What is an API?
The term API is an acronym, and it stands for “Application Programming Interface.”
An API is a vital building block in any digital transformation strategy, and one of the most valuable in achieving scale, reach and innovation. Behind every mobile app and online experience, there is at least one API. At its most basic level, an API is used to integrate diverse systems by acting as the communication interface which allows two different web-based applications to exchange data over a network connection without the need to merge physical operational infrastructure.
Companies of any size can use APIs for many operational solutions, from analytics to online payments. APIs are the set of protocols which make an organisation’s data and services digitally available to external developers, partners and internal teams over the internet, creating a two-way path for data, digital products and services and a seamless cross-channel experience.
How do APIs work?
One of the most commonly used analogies for APIs is that of a restaurant waiter. It glosses over many of the complexities but it’s useful for understanding the basics.
In a restaurant, the waiter gives you a menu of dishes available to order as well as a description of each item. You choose what you’d like to eat, and the waiter sends the message to the chef who prepares the food. The waiter then brings it straight to your table. You don’t know how the chef made the food or what happened in the kitchen – the waiter is the communication link between you and the kitchen, and he delivered exactly what you ordered.
For developers, an API works in a similar way to that waiter – it is a communication channel delivering an exchange of data or services. An API lists a range of operations which developers can use, along with a description of what each can do. The developer knows he needs a particular function in the app he’s building, so he chooses one of the API components which will deliver that functionality from the API provider and integrates it into his own application.
APIs in everyday life
Just think of the number of applications you use on a daily basis which have an embedded Google map or involve getting directions. Chances are that those applications are using the Google Maps API or Google Maps Directions API, which allow developers to access Google’s static and dynamic maps and street views.
If you’ve ever used PayPal to pay for something online, you’ve done so courtesy of an API. When you click ‘Pay with PayPal’, the e-commerce application sends an order request to the PayPal API with the amount owed and other required details. The user is then authenticated through a pop-up and, if all is ok, the PayPal application sends payment confirmation back to the application.
Amazon released its own API to enable developers to easily access Amazon’s product information so that third party websites can post direct links to products on Amazon.com with the ‘Buy Now’ option. And streaming services like Spotify use complex APIs to distribute content across different platforms.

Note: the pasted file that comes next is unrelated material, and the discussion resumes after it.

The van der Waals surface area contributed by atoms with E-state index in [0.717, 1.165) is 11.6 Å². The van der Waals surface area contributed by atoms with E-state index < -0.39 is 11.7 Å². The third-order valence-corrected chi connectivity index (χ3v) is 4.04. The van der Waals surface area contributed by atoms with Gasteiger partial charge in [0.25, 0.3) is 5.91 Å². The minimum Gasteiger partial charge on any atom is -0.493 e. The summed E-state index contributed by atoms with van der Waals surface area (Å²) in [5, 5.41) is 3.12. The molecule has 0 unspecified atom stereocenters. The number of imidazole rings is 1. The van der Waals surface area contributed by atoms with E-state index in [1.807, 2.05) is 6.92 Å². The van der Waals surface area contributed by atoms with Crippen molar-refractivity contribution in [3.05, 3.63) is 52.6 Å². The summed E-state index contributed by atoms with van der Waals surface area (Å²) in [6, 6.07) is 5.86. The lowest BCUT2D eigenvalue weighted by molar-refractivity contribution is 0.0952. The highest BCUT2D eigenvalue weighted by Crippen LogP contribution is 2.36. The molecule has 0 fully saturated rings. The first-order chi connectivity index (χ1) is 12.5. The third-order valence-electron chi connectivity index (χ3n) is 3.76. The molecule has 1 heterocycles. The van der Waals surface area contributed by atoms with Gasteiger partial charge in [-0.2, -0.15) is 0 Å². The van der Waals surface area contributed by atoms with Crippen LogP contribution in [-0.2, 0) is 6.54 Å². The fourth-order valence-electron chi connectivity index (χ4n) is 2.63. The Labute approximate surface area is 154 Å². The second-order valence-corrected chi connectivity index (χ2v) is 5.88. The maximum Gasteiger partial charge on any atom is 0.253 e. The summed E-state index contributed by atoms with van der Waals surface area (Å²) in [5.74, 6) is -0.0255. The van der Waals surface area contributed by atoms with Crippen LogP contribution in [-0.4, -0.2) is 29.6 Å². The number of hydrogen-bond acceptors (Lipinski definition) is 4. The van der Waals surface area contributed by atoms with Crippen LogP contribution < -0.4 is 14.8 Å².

I’m building an app – how can APIs help?
There are a number of advantages to an API-led approach as a developer, but efficiency and innovation are top of the list.
APIs reduce the quantity of code developers need to write themselves when building software, so the faster approach means greater efficiency, both in time and budget. If, for example, a digital application required a weather forecast function, a developer can simply integrate one of the many weather APIs available online rather than needing to build an entire meteorological system from scratch.
By removing any barriers through the intelligent use of APIs, new functionality, or indeed entirely new digital products and services, can be developed faster for rapid innovation. In an increasingly fast-moving market such as energy, the capability to move quickly, respond to new challenges and stay competitive is crucial.
My company doesn’t have an API – should we build one?
As we’ve seen, APIs should be a key component of any long-term digitalisation strategy.
APIs can be private or public. Private APIs are used only by a company’s internal developers and are not available to third parties. They are a useful tool to integrating and streamlining your own internal digital processes, creating greater efficiencies and potentially speeding up product time to market through faster development.
So private APIs are useful, but the benefits of making them public have even greater potential. Public, or Open, APIs allow you to extend your data, digital products and services beyond your own boundaries into new markets, acting as a revenue stream and new sales channel. They enable customers to integrate directly with your systems in a flexible way which works for them, building the foundation for a mutually beneficial commercial partnership.
Let’s go back to the example of Google Maps. Between 2016 to 2018, Uber paid Google $58million for the use of Google Maps in its app to help drivers navigate and visualise the journey for customers. That’s a significant discount on Google’s normal rate for use of its Maps API for a good reason – market visibility. Just think of the millions of Uber customers using Google Maps daily within the Uber app. Public APIs can increase your own reach and attract new customers. Not only that, but by charging for usage of your APIs, you are better positioned to monetise your own data and services.
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